“We went through the entire fall, once we came together as a team, without a single case of COVID,” Healy said. “The space is just one of the reasons why, it was mostly how serious our players took it off the ice. But it’s a much healthier environment for our student-athletes too.”

For longer-tenured players such as O’Rourke and senior Eric Todd, seeing their space in the new facility is a mark of how much the program has grown.

“I think it’s really special to a lot of guys,” Todd said. “Especially some of the older guys that know where we’ve come from. I remember my freshman year, it was so incredible to even have a locker room. Now that we have a facility where there’s a little turf area right down the hall, it’s really accommodating, and it feels really special to be able to have a home rink.”

Zak Selwaeh

Over the years, both in its games against UNC at PNC Arena and in other games mostly played at the Iceplex, the Icepack has enjoyed packed houses and lively atmospheres. However, Healy pointed out the team had outgrown its capacity at IcePlex, resulting in having to turn fans away for many a big game.

Obviously, it will be a while until conditions with the pandemic are safe for NC State to play to a full house. But when it does, it should make for a great experience. The main rink seats 1200, but standing room can increase that to 1600, something Healy anticipates seeing for the big ACCHL rivalry games.

It will also, as Ammons pointed out, provide for a great atmosphere for players, with the old PNC Arena organ playing, Hurricanes PA announcer Wade Minter on the call and, when conditions permit, a lively crowd.

“That experience should be pretty exhilarating,” O’Rourke said. “Obviously we have the new locker room and new facilities up at the rink, which are really nice. But it’s all topped off by having a great crowd like we always used to get at Iceplex, so this place opens the door for even more people to come in and the organ playing would be a cool feature, obviously Wade does a great job with the PA. So all this stuff is really exciting, not just for this year but for going forward as well.”

Playing in the new facility will also allow the Icepack to have 7 p.m. start times on Friday nights, which should provide a big boost to attendance, and see more families attending games in addition to Wolfpack students and fans.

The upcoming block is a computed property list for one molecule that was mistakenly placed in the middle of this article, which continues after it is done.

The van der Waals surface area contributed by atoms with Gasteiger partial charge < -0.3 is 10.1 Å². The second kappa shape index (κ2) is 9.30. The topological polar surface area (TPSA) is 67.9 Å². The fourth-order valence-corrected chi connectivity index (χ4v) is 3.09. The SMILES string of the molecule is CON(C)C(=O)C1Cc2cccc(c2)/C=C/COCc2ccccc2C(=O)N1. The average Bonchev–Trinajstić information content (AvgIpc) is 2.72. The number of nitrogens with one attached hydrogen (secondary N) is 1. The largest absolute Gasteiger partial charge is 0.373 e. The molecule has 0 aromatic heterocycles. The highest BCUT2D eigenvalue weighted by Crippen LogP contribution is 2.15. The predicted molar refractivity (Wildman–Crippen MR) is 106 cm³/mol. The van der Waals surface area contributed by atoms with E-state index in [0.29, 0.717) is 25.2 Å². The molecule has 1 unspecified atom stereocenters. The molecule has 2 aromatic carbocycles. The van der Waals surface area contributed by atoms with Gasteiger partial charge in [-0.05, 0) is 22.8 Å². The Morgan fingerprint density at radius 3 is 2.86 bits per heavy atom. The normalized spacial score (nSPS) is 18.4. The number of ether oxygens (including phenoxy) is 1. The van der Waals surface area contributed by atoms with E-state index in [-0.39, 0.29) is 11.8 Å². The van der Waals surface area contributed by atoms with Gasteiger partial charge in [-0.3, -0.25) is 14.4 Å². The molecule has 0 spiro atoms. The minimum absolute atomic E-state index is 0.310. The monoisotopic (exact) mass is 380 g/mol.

“I definitely remember when I was growing up, seeing NC State playing and I was like, ‘Wow, we actually have college hockey here,’” Todd said. “So I think having that 7 [o’clock] start time was really important in us moving to this new rink. That was one of our stipulations for us to move. I think families are a big part of that, since we’re doing all this outreach stuff; yes, we still want students to come, but I think we want the environment to be more family-oriented for the community’s sake, growing hockey in North Carolina.”

NC State being part of the new facility with the Hurricanes and various youth programs that play there should also allow the team to become a bigger part of the wider Raleigh hockey community, something that’s always been one of its goals.

“I really see our role in the hockey community as twofold,” Healy said. “One, we are NC State’s college hockey team. We’re the team that represents the alums and the students of the university and the fans of the university, so that’s one. The other aspect of is, to me, we are the Raleigh hockey community’s college hockey team. … We may have a different name, obviously, with NC State, but we’re all in black and red, we’re all in Raleigh, we’re all working to grow the game itself, both in the community and for us, within the NC State community.”

Over the past several years, the NC State club hockey team has grown, both in terms of fan support through its games at PNC Arena and quality product on the ice, and success, including an ACCHL title and trip to ACHA Nationals in 2019.

Having its own space, state of the art locker room and playing home games in the Wake Competition Center should only further that growth, and aid the team’s goal of helping to grow the game of hockey in the Raleigh community.